ByEmily Zuccaro, with Kathryn Whitmore
Kentucky was recently one of five states approved for a four-year extension of the Elementary and Secondary Education Act flexibility
The reauthorization of the ESEA occurred in 2002, known as No Child Left Behind. While states have been operating under NCLB, Congress has been unable to agree to terms for reauthorization in 2007. President Obama allowed states to apply for a waiver for relief from the terms of NCLB. The flexibility waiver requests a system for college and career-ready standards for all students, differentiated accountability systems, and reforms for effective classroom instruction and school leadership.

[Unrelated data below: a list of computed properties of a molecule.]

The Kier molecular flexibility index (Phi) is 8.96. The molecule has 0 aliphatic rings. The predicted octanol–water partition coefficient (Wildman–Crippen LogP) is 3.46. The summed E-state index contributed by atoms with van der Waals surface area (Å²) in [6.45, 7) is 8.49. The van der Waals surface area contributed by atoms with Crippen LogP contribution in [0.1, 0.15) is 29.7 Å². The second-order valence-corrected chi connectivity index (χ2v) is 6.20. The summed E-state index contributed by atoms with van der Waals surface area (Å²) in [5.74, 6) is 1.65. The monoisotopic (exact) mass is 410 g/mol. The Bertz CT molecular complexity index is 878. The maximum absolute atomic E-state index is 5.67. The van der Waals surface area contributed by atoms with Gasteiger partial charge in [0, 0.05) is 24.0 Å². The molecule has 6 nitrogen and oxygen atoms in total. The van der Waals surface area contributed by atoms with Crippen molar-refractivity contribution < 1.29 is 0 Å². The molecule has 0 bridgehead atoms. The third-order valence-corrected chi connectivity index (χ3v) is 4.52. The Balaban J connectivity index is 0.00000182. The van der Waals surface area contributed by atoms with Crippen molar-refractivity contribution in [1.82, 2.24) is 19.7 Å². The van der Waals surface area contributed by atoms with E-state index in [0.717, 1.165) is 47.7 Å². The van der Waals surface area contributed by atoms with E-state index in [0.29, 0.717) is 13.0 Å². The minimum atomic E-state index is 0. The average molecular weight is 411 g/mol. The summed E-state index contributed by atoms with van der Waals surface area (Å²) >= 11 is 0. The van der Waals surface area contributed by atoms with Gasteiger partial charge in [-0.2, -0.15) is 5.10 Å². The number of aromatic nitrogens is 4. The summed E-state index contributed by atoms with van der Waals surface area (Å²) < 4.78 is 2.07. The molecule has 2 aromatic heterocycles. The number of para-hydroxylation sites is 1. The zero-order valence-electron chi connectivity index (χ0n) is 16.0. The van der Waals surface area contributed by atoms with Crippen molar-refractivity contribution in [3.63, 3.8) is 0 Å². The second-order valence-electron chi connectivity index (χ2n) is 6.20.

Kentucky was first granted the waiver in 2012, and has adhered to the guidelines and principles, leading to a waiver renewal up until the 2018-19 school year. The waiver allows Kentucky to use only one accountability system, flexibility with federal funding, and leading the way to aggressive education reform. Kentucky has celebrated successes in college and career readiness, as well as the improvement of consistently low performing schools, with many exiting Priority status.
Kentucky now looks to improve those low performing schools even further, as well as improving the accountability system, supporting English Language Learners and students with disabilities, and closing the achievement gap.